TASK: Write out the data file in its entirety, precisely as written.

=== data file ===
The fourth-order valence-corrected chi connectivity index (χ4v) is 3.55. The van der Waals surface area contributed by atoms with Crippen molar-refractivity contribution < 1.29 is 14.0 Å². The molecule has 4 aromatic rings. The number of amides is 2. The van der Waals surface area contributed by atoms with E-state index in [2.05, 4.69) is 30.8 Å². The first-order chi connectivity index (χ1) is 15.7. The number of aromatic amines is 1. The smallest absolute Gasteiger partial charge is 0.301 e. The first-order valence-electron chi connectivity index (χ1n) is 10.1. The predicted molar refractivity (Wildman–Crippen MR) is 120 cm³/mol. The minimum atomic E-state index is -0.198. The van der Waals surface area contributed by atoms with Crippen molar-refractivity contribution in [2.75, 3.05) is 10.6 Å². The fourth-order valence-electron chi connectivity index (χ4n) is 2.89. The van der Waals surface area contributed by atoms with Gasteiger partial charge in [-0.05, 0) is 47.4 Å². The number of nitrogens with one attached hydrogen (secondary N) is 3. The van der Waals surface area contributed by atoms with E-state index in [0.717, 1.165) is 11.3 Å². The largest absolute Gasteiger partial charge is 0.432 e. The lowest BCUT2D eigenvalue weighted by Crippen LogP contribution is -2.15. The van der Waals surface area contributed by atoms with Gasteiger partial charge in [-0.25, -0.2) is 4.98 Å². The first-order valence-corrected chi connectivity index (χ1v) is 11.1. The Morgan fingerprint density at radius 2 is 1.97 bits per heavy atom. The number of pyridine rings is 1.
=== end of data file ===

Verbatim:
The fourth-order valence-corrected chi connectivity index (χ4v) is 3.55. The van der Waals surface area contributed by atoms with Crippen molar-refractivity contribution < 1.29 is 14.0 Å². The molecule has 4 aromatic rings. The number of amides is 2. The van der Waals surface area contributed by atoms with E-state index in [2.05, 4.69) is 30.8 Å². The first-order chi connectivity index (χ1) is 15.7. The number of aromatic amines is 1. The smallest absolute Gasteiger partial charge is 0.301 e. The first-order valence-electron chi connectivity index (χ1n) is 10.1. The predicted molar refractivity (Wildman–Crippen MR) is 120 cm³/mol. The minimum atomic E-state index is -0.198. The van der Waals surface area contributed by atoms with Crippen molar-refractivity contribution in [2.75, 3.05) is 10.6 Å². The fourth-order valence-electron chi connectivity index (χ4n) is 2.89. The van der Waals surface area contributed by atoms with Gasteiger partial charge in [-0.05, 0) is 47.4 Å². The number of nitrogens with one attached hydrogen (secondary N) is 3. The van der Waals surface area contributed by atoms with E-state index in [0.717, 1.165) is 11.3 Å². The largest absolute Gasteiger partial charge is 0.432 e. The lowest BCUT2D eigenvalue weighted by Crippen LogP contribution is -2.15. The van der Waals surface area contributed by atoms with Gasteiger partial charge in [-0.25, -0.2) is 4.98 Å². The first-order valence-corrected chi connectivity index (χ1v) is 11.1. The Morgan fingerprint density at radius 2 is 1.97 bits per heavy atom. The number of pyridine rings is 1.